Caramelized Aromatic Veggies - While the crusts were par-baking I cooked some thin sliced yellow onion and celery heart until they were all soft and caramelized.

Gorgonzola Cheese - I cheated and picked up a small tub of crumbled cheese and then split the entire container between the two pizzas.  I felt like a rebel to my own cause carelessly tossing cheese around (Is that sad? Wait don't tell me).  I also sprinkled a little shredded cheddar over the top out of habit but it was completely unnecessary.

Fried Onions - Oh yes, I went there and it was soooo worth it!  I had most of a tub leftover after slimming down my green bean casserole.  A little crunchy topping sounded like just the ticket to take all the flavors right back to the Thanksgiving table.  I crunched them up in my hand and dusted them over the pies right before finishing them in the oven for an additional 15 minutes each.

When the pizzas came out of the oven the crust had a nice crunch on the edges with a chewy center, the cranberries turned a beautiful merlot color, the gorgonzola was soft and pungent, the fried onions were toasted, and the entire pizza smelled like a meal fit for the Jamestown Colonists.  I almost teared up with joy.  I didn't, of course, because that might have made my in-laws uncomfortable.  In addition to the pizza I made a nice vegetarian chili both for the vegetarians and in case the whole pizza project was a disaster.  Together with a colorful salad, (brought by my in-laws) our meal was ready to go.

Plates were filled and eating began, would they try it, like it, take one bite and leave the rest on their plates?!?  I held my breath.  They liked it!  My mother in-law confirmed, the pizza did actually taste like a Thanksgiving dinner and it was good!  Oh happy day!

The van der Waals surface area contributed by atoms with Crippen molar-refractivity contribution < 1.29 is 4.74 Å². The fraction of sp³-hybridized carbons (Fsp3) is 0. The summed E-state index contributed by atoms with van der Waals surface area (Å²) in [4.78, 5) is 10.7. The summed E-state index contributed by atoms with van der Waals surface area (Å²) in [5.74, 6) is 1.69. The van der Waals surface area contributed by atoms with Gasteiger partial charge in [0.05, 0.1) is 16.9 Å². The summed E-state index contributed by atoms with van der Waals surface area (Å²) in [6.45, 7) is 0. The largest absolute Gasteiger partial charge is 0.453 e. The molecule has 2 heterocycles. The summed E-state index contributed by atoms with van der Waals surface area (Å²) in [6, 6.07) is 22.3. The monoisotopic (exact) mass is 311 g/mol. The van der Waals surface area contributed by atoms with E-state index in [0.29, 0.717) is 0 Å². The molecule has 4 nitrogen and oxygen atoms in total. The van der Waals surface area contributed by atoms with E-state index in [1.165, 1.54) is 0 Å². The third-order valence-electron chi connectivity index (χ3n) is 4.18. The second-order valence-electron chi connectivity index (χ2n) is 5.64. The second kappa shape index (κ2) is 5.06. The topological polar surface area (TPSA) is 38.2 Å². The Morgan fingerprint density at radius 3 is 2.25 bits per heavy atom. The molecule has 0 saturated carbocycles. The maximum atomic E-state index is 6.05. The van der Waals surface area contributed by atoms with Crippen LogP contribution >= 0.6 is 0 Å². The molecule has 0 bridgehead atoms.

The whole wheat flour in the crust and the caramelized veggies tasted just like stuffing and the other flavors and textures worked fantastically.  The best part about this experiment is, we now have leftover leftovers, something I am completely okay with!

Cranberry Pesto:
Adapted from a posting on by Recipe Junkie who took it from, "So Easy So Delicious" by Ellie Deaner

1 1/2 cup cranberries
12 large basil leaves
5 sage leaves
2 tablespoons fresh squeezed lemon juice
1 tablespoon sugar
3-4 tablespoons of olive oil
1/2 cup walnuts

  • Combine most of the ingredients in a large food processor bowl -reserve a tablespoon of the oil and a little of all the others. Pulse machine until the pesto is coarsely ground.  Add the remaining ingredients slowly, to taste, pulse to combine.  The finished pesto will be a course paste. Place in a sealed container and refrigerate for at least four hours to allow the flavors to develop.  Use the pesto as a dip for veggies or crackers or with pasta or pizza.

  • Click Here for the original recipe.

  • Thursday, November 24, 2011

    In Thanksgiving

    Like so many others today I am taking stock of all that I have to be thankful for.  I hardly know where to begin.  This Thanksgiving my heart is so full I feel like a shiny penny, renewed and excited for all that is to come.  

    I am thankful to have learned that I am the one who chooses how I act and react. No mater what comes I always have the power to be a victim of circumstance or victorious in the face of obstacles.

    For my husband; who believes in me even more when I am clouded by self doubt. Who lets me dream bigger than myself and then tells me to, "go for it."  Who, when I reached the point where changing my body was the only option, said, "I'll do it with you."  Our love and partnership saved our lives. For this, and so much more, I swell with gratitude.

    For my son, who has a new adventure every day.  Staying home, to be the one to go on adventures with him, is a gift I hope to never take for granted.  I see the world in a different way with every new discovery he makes.

    My extended family, growing up surrounded by aunts, uncles, cousins, second cousins, removed cousins, and now my husband's family, has taught me much more than a few words can convey.  Family is one of the greatest gifts and for all of them I am thankful.

    This year I am also very thankful for science.  Many of my friends and family make their living in science and technology fields and I am grateful for their jobs.  I am also grateful for medical science without this field many amazing people in my life and in this world would have been lost.  For lifesaving technology, doctors, nurses, medicine, therapists, researchers, and all others.  There are no words.